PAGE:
Why Our Current Approach to AI Needs Rethinking

When we talk about AI, we typically focus on one metric: productivity. That metric has been used in every technology announcement since the beginning of the current tech age.

Going back to when I first became an external tech analyst and during the ramp-up to the launch of Windows 95, the argument was that it improved productivity so much that it would provide a return on investment (ROI) within a year of its purchase. It turned out that during the first year, the product broke so much it had an initial negative rather than positive impact on productivity.

AI’s ROI is potentially far worse, and ironically, much of our problem this century is not the lack of productivity or performance but poor decision support.

Last week, I attended a Computex prep event. As I watched the presentations, I noticed a familiar undercurrent of productivity. I remain concerned that if we improve speeds significantly but do not also improve the quality of the related decisions, we’ll be making mistakes at machine speeds, which may not be survivable.

Let’s talk about that this week, and we’ll close with my Product of the Week, which is the airline I just took to Taiwan. It was so much better than United, which I usually use for international trips, that I figured I’d point out why so many non-U.S. airlines are significantly better than U.S. carriers.

Productivity vs. Quality

I am ex-IBM. During my tenure there, I was one of a small group that went through IBM’s executive training program. One of the principles that was driven into all the employees was that quality mattered.

The most memorable class I took in this regard was not from IBM but from the Society of Competitive Intelligence Professionals (SCIP). Its focus was speed vs. direction. The instructor argued that most companies focus on speed first when it comes to new processes and technology.

He maintained that if you do not focus first on direction, you will end up going in the wrong direction at an ever-faster pace. If you do not first focus on defining the goal, speed will not help you. It will make things worse.

While at both IBM and Siemens as a competitive analyst, I had the annoying experience of providing decision support and having our recommendations not only ignored but actively fought and then not followed. It resulted in catastrophic losses and the failure of several groups I worked for.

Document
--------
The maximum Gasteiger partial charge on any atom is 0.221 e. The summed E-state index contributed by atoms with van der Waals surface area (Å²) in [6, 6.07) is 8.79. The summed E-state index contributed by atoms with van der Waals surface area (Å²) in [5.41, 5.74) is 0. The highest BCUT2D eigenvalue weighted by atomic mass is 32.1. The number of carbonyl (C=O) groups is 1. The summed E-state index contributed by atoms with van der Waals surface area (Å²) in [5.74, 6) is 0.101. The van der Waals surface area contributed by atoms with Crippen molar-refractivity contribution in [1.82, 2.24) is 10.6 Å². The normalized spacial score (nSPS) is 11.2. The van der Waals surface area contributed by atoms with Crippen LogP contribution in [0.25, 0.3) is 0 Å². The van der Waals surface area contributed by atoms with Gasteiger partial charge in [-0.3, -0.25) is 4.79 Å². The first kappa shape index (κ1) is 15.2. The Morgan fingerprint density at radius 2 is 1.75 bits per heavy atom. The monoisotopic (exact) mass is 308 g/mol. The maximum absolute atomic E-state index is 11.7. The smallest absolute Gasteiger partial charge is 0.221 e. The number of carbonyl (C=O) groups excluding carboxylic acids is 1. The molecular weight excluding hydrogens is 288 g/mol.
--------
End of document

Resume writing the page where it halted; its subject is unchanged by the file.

The reason was that executives would rather appear to be right than actually be right. After a time, my unit was disbanded (a trend that cut across the industry) because executives didn’t like the embarrassment of being called on the carpet after a catastrophic failure for ignoring well-founded advice because their “gut” told them their predetermined direction must be better, yet repeatedly wasn’t.

After I stopped working inside companies and became an external analyst, I was amazed to find that my advice was more likely to be followed because executives didn’t feel my being right created a threat to their careers.

From inside the company, they considered me a risk. From outside, I wasn’t, so they were more willing to listen and follow a different strategy because they didn’t feel like they were competing with me.

Executives have access to massive amounts of data that should enable them to make better decisions. However, I still see too many who make poorly founded decisions that result in catastrophic outcomes.

Therefore, AI should be focused on helping companies make better decisions, and only then should it be focused on productivity and performance. If you focus on speed without ensuring the decision behind the direction is the right one, you are more likely to go in the wrong direction much faster, resulting in both more frequent and more expensive mistakes.

Decision-Making Challenges

From our personal to our professional lives, we can make decisions faster with AI, but the quality of those decisions is degrading. If you were to look back at Microsoft and Intel, two of the principal backers of the current AI technology wave, you would see that for much of their existence, particularly this century, the firms made bad decisions that cost them both one or more CEOs.

My old friend Steve Ballmer was cursed by bad decision after bad decision, which I still think was as much the result of the people or person supporting him rather than anything inherent to the man himself.

The guy was top of his class at Harvard and arguably the smartest person I’ve ever met. He is credited with the success of the Xbox. Still, after that, despite husbanding Microsoft’s financial performance well, he failed with the Zune, Microsoft Phone, and Yahoo, crippling Microsoft’s valuation and resulting in his being fired.